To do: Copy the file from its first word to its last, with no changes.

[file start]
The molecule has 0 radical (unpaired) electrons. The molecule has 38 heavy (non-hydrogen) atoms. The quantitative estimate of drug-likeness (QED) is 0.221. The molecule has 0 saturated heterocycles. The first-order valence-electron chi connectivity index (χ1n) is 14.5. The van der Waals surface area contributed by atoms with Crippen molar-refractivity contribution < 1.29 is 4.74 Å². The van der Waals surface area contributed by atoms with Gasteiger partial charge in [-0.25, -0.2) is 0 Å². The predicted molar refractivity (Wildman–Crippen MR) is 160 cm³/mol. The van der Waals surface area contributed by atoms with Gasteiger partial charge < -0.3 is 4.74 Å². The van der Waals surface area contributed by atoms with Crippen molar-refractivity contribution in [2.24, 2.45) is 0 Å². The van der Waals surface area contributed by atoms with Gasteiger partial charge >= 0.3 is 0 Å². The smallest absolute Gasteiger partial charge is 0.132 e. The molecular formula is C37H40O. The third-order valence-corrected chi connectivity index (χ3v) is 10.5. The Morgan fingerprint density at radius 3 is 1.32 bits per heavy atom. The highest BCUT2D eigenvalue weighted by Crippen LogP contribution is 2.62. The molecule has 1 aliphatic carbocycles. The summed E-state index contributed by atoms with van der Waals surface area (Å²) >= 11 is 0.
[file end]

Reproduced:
The molecule has 0 radical (unpaired) electrons. The molecule has 38 heavy (non-hydrogen) atoms. The quantitative estimate of drug-likeness (QED) is 0.221. The molecule has 0 saturated heterocycles. The first-order valence-electron chi connectivity index (χ1n) is 14.5. The van der Waals surface area contributed by atoms with Crippen molar-refractivity contribution < 1.29 is 4.74 Å². The van der Waals surface area contributed by atoms with Gasteiger partial charge in [-0.25, -0.2) is 0 Å². The predicted molar refractivity (Wildman–Crippen MR) is 160 cm³/mol. The van der Waals surface area contributed by atoms with Gasteiger partial charge < -0.3 is 4.74 Å². The van der Waals surface area contributed by atoms with Crippen molar-refractivity contribution in [2.24, 2.45) is 0 Å². The van der Waals surface area contributed by atoms with Gasteiger partial charge >= 0.3 is 0 Å². The smallest absolute Gasteiger partial charge is 0.132 e. The molecular formula is C37H40O. The third-order valence-corrected chi connectivity index (χ3v) is 10.5. The Morgan fingerprint density at radius 3 is 1.32 bits per heavy atom. The highest BCUT2D eigenvalue weighted by Crippen LogP contribution is 2.62. The molecule has 1 aliphatic carbocycles. The summed E-state index contributed by atoms with van der Waals surface area (Å²) >= 11 is 0.